“Mockingbirds don’t do one thing except make music for us to enjoy. They don’t eat up people’s gardens, don’t nest in corn cribs, they don’t do one thing but sing their hearts out for us. That’s why it’s a sin to kill a mockingbird.” Harper Lee, Pulitzer Prize 1961
There are people who should never die. Isabel should have been immortal. Blond angels, who dedicate their lives to improving the world starting with the hardest hit places, should be eternal. Like Harper Lee’s mockingbird, the Catalan missionary Isabel Solá Matas poured out her heart before those whom the cosmopolitan society converts into mere numbers. Hers were more than 300. Haitian children and adults who were left mutilated by the earthquake that hit the Caribbean country in 2010. More than 300 for which the religious sister Solá manufactured legs. With her hands and some plaster and plastic, she made prosthetic limbs in a workshop on the outskirts of Port au Prince.
To be able to tell her story is a gift for any journalist. It has light and drama. The latter occurred in the country where the triumph of death is overwhelming. We knew last September 2 when two bullets clipped the wings of the missionary. She was in the middle of a traffic jam driving her old white SUV when two men approached the car window and shot her twice. Afterward they stole her purse and disappeared into the crowd of vehicles. Isabel died instantly. “Surely she has already forgiven her murderers. Isa was like that,” recalls her friend Marta Guitart, secretary general of the Congregation of the Religious of Jesus and Mary, to which the 51 year old nun belonged, the youngest of six children raised in a wealthy family in Barcelona.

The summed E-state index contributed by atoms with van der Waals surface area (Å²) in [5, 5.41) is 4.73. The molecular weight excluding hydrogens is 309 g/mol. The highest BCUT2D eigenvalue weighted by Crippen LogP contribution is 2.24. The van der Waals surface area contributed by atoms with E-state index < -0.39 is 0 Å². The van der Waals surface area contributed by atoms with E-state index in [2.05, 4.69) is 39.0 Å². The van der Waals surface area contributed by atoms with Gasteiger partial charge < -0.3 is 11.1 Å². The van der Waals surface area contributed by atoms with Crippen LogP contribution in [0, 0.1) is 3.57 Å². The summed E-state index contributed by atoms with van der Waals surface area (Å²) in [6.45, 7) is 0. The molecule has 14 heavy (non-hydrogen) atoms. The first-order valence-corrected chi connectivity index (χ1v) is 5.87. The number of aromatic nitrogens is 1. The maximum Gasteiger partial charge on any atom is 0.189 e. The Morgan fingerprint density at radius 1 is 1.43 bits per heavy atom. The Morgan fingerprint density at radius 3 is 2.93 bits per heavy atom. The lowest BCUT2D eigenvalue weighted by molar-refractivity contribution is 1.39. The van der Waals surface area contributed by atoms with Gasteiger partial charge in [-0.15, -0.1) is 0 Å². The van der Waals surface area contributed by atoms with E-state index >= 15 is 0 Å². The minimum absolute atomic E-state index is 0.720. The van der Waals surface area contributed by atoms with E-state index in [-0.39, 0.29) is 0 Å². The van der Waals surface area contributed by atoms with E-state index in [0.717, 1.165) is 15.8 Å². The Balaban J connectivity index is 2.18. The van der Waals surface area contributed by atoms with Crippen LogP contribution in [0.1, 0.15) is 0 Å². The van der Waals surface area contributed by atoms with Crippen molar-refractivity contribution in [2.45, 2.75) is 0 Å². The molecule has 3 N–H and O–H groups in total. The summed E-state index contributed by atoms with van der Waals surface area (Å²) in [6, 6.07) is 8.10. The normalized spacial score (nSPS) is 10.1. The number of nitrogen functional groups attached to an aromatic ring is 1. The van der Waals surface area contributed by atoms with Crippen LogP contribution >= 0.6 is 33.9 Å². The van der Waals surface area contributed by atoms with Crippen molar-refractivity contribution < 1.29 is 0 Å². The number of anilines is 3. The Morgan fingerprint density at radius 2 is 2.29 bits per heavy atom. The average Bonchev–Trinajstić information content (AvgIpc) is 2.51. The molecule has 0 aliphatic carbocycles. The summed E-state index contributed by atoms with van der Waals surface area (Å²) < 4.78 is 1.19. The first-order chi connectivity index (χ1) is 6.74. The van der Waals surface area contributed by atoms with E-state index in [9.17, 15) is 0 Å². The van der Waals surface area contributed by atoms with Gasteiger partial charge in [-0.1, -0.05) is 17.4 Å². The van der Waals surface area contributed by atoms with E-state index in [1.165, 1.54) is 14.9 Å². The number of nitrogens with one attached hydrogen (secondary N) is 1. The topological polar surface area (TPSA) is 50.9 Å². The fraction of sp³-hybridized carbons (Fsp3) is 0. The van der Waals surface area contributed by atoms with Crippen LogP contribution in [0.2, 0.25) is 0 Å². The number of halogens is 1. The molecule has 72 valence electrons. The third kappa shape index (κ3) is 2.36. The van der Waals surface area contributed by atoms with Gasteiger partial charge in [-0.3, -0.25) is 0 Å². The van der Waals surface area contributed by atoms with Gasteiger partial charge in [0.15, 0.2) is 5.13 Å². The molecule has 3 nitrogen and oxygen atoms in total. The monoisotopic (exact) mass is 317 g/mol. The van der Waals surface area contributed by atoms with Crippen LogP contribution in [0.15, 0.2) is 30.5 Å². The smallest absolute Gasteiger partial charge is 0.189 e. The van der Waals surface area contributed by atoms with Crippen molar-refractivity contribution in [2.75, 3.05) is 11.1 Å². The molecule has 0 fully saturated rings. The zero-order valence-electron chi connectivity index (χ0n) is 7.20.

To be able to tell her story now is a frustration. It is unfair to give voice to a heroine who no longer has it. The first time she raised it in Haiti was in 2008. Before that she had done it for 10 years in another afflicted country, this time in Africa, Equatorial Guinea. She was one of the 13,000 Spanish missionaries spread around the world. In Guinea she confronted the regime of Teodoro Obiang with her word. She could not stand the oppression and injustice to which the Guinean dictator had subjected his people. She always took the side of the weakest.
As she did immediately upon her arrival in Haiti. She set as her first objective learning the strange local language of the country, Creole (a mixture of French and African dialects) used primarily by the extremely poor population (70%). Isabel knew that to relate to the poor it was essential to speak their language. French sufficed for her to defend herself among the rich and the authorities.
Her mission during the first two years was to go around the most desolate villages of the country with a mobile ambulance to immunize children. The religious sister was a nurse. She completed the course in Barcelona after finishing her novitiate in Madrid. She also studied Teaching and years later graduated in Psychopedagogy. Thus she was teaching children in Port au Prince and training the teachers.
By @Lucasdelacal. Continue reading in “El Mundo”